In recent years though, since the introduction of the PDK-equipped 991 GT3, prices of the venerable 996 and 997 examples have rocketed. Has this had a knock-on effect on the tuning companies?

“What were once fun track cars are starting to get parked back in the garage,” explains SharkWerks founder, Alex Ross. He agrees that there may even be a time in the near future when people won’t want their GT3 modified at all, “especially a 3.8 RS in rare colours”.


Paul Robe, owner of the UK-based Parr (a company that has worked extensively on GT3s and RSs over the years) feels that car price isn’t the only factor in people’s changing attitudes towards tuning: “As the latest generation GT3s became more capable – they have massive brakes, the transmissions became stronger – it definitely cooled people’s attitude toward doing a great deal of work.”

Instead, on top of some exhaust work, Parr predominantly finds itself carrying out what Robe likes to call ‘practical tuning’. “We still fi t lift kits and things like that because they can’t drive over speed bumps,” he explains.

For those who have already made the jump and modified though, Alex at SharkWerks has been pleasantly surprised by his cars’ residuals.

“Only a couple of 3.9s have ever changed hands but the sellers have always made back at least 50 per cent or so on the mods meaning that that a 3.9 costs more than a normal one. I’m pretty chuffed with that to be honest,” he explains.

Both Ross and Robe agree that any modifications carried out should be ones that are reversible, with the latter explaining that “the market wants originality”.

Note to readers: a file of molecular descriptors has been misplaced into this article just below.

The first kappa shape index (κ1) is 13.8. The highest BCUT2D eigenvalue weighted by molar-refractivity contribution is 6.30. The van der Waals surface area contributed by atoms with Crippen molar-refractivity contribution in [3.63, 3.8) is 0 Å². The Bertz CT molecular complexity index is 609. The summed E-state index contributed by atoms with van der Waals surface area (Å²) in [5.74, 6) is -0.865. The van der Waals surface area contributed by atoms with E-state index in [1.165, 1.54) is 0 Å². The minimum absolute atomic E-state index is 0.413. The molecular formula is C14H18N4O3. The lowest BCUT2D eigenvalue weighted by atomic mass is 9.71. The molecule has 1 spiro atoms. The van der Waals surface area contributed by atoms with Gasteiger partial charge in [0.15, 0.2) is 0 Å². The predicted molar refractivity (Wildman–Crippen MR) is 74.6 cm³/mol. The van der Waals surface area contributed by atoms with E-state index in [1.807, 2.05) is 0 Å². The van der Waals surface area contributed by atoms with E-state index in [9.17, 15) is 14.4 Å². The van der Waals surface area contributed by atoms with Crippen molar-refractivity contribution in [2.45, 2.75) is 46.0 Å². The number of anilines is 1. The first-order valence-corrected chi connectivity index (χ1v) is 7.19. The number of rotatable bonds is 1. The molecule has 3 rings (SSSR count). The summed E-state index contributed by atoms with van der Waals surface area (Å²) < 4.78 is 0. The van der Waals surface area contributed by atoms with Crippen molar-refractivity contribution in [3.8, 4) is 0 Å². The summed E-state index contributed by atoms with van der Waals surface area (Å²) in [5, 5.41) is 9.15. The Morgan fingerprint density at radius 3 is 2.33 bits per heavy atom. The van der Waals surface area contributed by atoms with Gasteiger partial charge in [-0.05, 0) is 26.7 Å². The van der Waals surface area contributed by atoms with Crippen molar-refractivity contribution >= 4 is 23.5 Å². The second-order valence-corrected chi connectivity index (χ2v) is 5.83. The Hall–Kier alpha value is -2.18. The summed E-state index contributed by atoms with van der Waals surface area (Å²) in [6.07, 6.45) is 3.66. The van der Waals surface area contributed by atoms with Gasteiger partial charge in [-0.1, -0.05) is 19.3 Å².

As an investment, without the benefit of significant media exposure, tuning a GT3 or an RS can harm values, with a definite change in attitudes to tuning as prices have risen. However, keeping to reversible changes (such as SharkWerks’ exhaust, suspension and wheel tweaks) does help to protect residual values.

What’s more, as Alex also points out, some of the modifications “actually fix and address a few issues (like the coolant pipe problem),” meaning that, if you’re not afraid of the modified moniker, some tweaks can bring significant real-world benefits.

For market advice on any generation or style of Porsche 911, check out our full selection of sales debates, where we ask the 911 experts the pertinent market questions so you don’t have to.


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Six driving gadgets that you need now

Modern Porsche 911s are already packed full of electronic wizardry. However, that doesn’t meant that you don’t need a few more motoring gadgets to help you out while on the road. Here are six of the best: